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Immigration News

June 2, 2011, 8:31 pm
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Developments in immigration in Congress, DHS and the Courts
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by Reynold Mason, JD           

Rohrabacher Seeks to End Health Care Subsidies for Illegal Aliens

This month Rep. Dana Rohrabacher (R-CA) reintroduced H.R. 1822, the “No Health Care Subsidies for Illegal Aliens Act,” to prevent illegal aliens from receiving health insurance subsidies under the new health care law.  By applying a documentation provision currently part of the Medicaid to the new health care law, the legislation would close verification loopholes in the 2010 health care reform law to ensure U.S. taxpayers are not footing the bill for illegal aliens’ health care. 

Under the bill, aliens must provide documents to support his or her claim. This requirement can be met in one of two ways;  the applicant must either present a U.S. passport, a Naturalization Certificate, a U.S. Citizenship Certificate, or a valid state-issued driver’s license if the state issuing the license requires proof of citizenship or nationality to obtain the license.

                  Napolitano Extends Temporary Protected Status for Haitians
Homeland Security (DHS) Secretary Janet Napolitano this month extended Temporary Protected Status (TPS) for Haitian nationals living in the United States.    TPS is a provision of the Immigration and Nationality Act (INA) under which the U.S. government may grant aliens (legal or illegal) authority to remain living and working in the U.S. temporarily if “there exist extraordinary and temporary conditions in the foreign state that prevent aliens who are nationals of the state from returning to the state in safety.”   These conditions include earthquakes and other natural disasters resulting in a disruption of living conditions in the area.  When Secretary Napolitano originally granted TPS to Haitian nationals, she was clear that it was only to apply to Haitian individuals already residing in the U.S. at the time of the earthquake.  She reiterated that “those who attempt to travel to the United States after January 12, 2010 will not be eligible for TPS and will be repatriated.”  The designation was originally issued to last for 18 months, at which time Haitian aliens would be required to return to Haiti.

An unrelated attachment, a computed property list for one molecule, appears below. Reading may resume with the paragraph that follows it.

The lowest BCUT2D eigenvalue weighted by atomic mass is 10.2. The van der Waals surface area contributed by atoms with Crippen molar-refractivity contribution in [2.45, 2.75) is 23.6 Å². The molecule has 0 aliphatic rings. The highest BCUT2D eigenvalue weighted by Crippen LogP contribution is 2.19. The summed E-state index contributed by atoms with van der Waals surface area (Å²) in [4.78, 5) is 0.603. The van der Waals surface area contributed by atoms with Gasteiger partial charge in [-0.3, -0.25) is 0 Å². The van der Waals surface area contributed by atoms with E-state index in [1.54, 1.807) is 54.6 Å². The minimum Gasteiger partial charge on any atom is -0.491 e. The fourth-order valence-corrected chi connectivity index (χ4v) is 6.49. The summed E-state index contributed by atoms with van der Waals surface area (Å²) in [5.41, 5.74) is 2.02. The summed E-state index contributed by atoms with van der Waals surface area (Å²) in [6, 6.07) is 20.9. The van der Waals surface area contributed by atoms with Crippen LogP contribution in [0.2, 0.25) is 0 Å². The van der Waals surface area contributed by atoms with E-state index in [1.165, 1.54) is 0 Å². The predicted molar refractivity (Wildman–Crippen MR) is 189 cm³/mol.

Rather than just allowing for those who were in the U.S. at the time of the earthquake to remain, the Secretary re-designated Haiti as eligible for TPS, “meaning that eligible Haitian nationals who have continuously resided in the United States since Jan. 12, 2011, will also be able to obtain TPS through Jan. 22, 2013.”  (Id.) 
DHS reported that currently, approximately 48,000 Haitian nationals with TPS reside in the United States.  (DHS News Release, May 17, 2011)  This number also does not include the increase that will come with Napolitano’s latest announcement, as the re-designation does not take effect until July 23, 2011

Author: Reynold Mason
Reynold N. Mason teaches law courses at Zenover Educational Institute In Atlanta, Georgia. He has been a judge on New York City Civil Court and, a Justice on New York State Supreme Court. Mason has been an adjunct professor of law at Medgar Evers College and Monroe College in New York. He has authored several legal opinions published in New York Miscellaneous Reports and New York Official Reports as well as the New York Law Journal. He lives in Atlanta.
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